Let’s face it: money is dirty. As banknotes are passed from hand to hand, people are exchanging not only a form of payment, but also potentially harmful organisms. Scientists have raised the issue that currency notes can be vectors for the transmission of disease, as testing has detected a heterogeneous mixture of harmful fungi, bacteria, and viruses. Scientists have recently found 3,000 different types of bacteria on a single US dollar note, such as Escherichia coli and Staphylococcus aureus, which can cause a number of diseases.
Banknotes are the most frequently used form of currency worldwide. From beggars, butchers and bus drivers, money is constantly passed from hand to hand. It is estimated that in Switzerland, a highly developed country with a relatively small population of approx. 8 million, 20 to 100 million banknotes are exchanged daily. Projected on a worldwide scale, this implies that billions of banknotes change hands every day, with a higher frequency in underdeveloped and developing countries where most of the population does not have access to electronic payments.
Transmission of bacteria and viruses to human hands
Bacteria; A 2013 study headed by Andreas Voss of Radboud University in Nijmegen (The Netherlands) indicated that bacteria from banknotes can transfer to humans.1 The scientists studied to what extent the Euro, Romanian Leu, and the US dollar could spread Escherichia coli or Staphylococcus aureus (commonly abbreviated E.coli and S.aureus) onto people’s skin by having volunteers with clean hands rub contaminated bills for 30 seconds, and then testing for the bacteria afterwards. These bacteria can cause diseases such as gastrointestinal infections, pneumonia, influenza and meningitis. “I was amazed to see that some of the currencies act like breeding grounds for bacteria while others seem to be auto‑sterilised,” said Andreas Voss.
People who handled Euros coated in E. coli were bacteria‑free, but those who handled the Leu obtained the bacteria on their skin. This was surprising, as the Romanian Leu is a polymer banknote which was created to be more bacterial‑resistant. Volunteers who handled US dollar notes laced with S. aureus also got the bacteria on their fingers.
Viruses; not only bacteria but also influenza viruses show an unexpected stability on non‑biological environments such as banknotes. In 2008, scientists at the Central Laboratory of Virology, University Hospital in Geneva, Switzerland assessed the survival of human influenza viruses on currency notes.2 Sterilised banknotes were experimentally contaminated with representative influenza virus subtypes at different concentrations. Their survival was tested after different time periods. Influenza A virus tested by cell culture survived up to three days when they were inoculated at high concentrations. The same inoculums in the presence of respiratory mucus showed a striking increase in survival time, up to 17 days. Similarly, B/Hong Kong/335/2001 virus was still infectious after one day when it was mixed with respiratory mucus.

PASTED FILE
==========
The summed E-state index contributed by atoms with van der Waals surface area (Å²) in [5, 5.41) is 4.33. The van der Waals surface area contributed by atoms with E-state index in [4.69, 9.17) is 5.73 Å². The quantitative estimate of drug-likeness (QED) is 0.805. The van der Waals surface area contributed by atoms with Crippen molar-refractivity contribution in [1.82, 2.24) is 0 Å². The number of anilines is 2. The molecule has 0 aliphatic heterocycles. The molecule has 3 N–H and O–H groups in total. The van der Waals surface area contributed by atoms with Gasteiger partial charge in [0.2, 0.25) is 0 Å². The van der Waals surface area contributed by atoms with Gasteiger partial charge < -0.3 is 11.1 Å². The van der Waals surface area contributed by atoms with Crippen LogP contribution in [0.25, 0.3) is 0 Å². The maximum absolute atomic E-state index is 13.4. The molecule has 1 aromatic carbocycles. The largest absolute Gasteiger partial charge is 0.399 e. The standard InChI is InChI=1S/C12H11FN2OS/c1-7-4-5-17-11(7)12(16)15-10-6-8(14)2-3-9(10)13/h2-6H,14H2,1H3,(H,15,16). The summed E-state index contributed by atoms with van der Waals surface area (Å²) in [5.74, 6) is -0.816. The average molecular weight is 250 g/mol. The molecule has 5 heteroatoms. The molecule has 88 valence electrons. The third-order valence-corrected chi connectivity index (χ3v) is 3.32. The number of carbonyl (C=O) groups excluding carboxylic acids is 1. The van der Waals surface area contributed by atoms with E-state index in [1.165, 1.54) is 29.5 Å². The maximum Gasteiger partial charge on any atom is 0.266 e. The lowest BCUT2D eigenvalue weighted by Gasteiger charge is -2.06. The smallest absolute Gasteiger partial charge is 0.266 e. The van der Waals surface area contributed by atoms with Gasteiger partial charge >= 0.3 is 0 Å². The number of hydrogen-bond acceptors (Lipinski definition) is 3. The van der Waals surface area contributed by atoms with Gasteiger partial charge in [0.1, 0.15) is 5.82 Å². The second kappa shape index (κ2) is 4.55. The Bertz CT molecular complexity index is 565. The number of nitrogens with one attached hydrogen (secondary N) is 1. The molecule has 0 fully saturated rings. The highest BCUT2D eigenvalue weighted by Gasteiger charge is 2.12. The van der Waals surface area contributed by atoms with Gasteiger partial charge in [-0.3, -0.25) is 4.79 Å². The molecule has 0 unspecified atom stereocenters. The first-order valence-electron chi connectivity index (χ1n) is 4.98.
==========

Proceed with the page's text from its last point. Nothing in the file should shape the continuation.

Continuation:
Studies on the subject
Nigeria; many people die every year due to the transmission of diseases by different kinds of pathogenic micro-organisms. Scientists suspected that the use of currency notes could be one of the major sources of transmittance by providing a breeding ground (platform of growth) for harmful microbes. To test this hypothesis, 250 samples of Nigerian banknotes were collected from a variety of people – beggars, open-air market sellers, hawkers, bus drivers and bank tellers – in various locations in Nigeria: Aba, Onitsha, Enugu and Abakaliki.3
In January 2012 the banknotes were analysed for microbial contaminants. Harmful bacteria and fungi were found on the currency, in varying degrees of contamination. Strains of S. aureus and Streptococcus species were discovered, which can be responsible for infectious diseases such as scarlet fever and sore throat, as well as Streptococcus pneumoniae, which can cause death. Also isolated was E. coli, known to cause both life‑threatening epidemic gastroenteritis (especially in infants), and wound infections. This bacillus species is tolerant to extreme heat and dryness, and capable of surviving in the most difficult conditions.
The fungi on the analysed currency notes were identified as Aspergillus niger, Aspergillus flavus and Rhizopus species. Their spores are present in almost every environment and thrive on money, especially when it is kept in a humid environment. The Aspergillus species is a mould that can cause bronchial, pulmonary and skin problems. In AIDS patients the fungus invades all parts of the body, and can cause death. Although the Rhizopus species is not pathogenic, it may cause mucormycosis.
United States; a new study by New York University’s Center for Genomic and Systems Biology – of which the first results were published in April 2014 – confirms the importance of this subject. By analysing genetic material on USD 1 banknotes, the team, headed by Jane Carlton, director of genome sequencing at the centre, identified 3,000 types of bacteria including S.aureus, E.coli, Helicobacter pylori and Corynebacterium diphtheriae. She confirmed: “We actually found that microbes grow on money.”4
Factors that affect micro-contamination
A number of factors can be identified that affect microcontamination, such as economic prosperity, the storage of banknotes and climate, as well as the age of the banknote.
Economic prosperity; a strong correlation between the number of bacteria per square centimetre on a banknote and economic prosperity of a country was demonstrated by an Australian study in 2010.5 1,280 currency notes were obtained from food outlets in 10 different countries (Australia, Burkina Faso, China, Ireland, The Netherlands, New Zealand, Nigeria, Mexico, the United Kingdom and the United States), and their bacterial content was enumerated.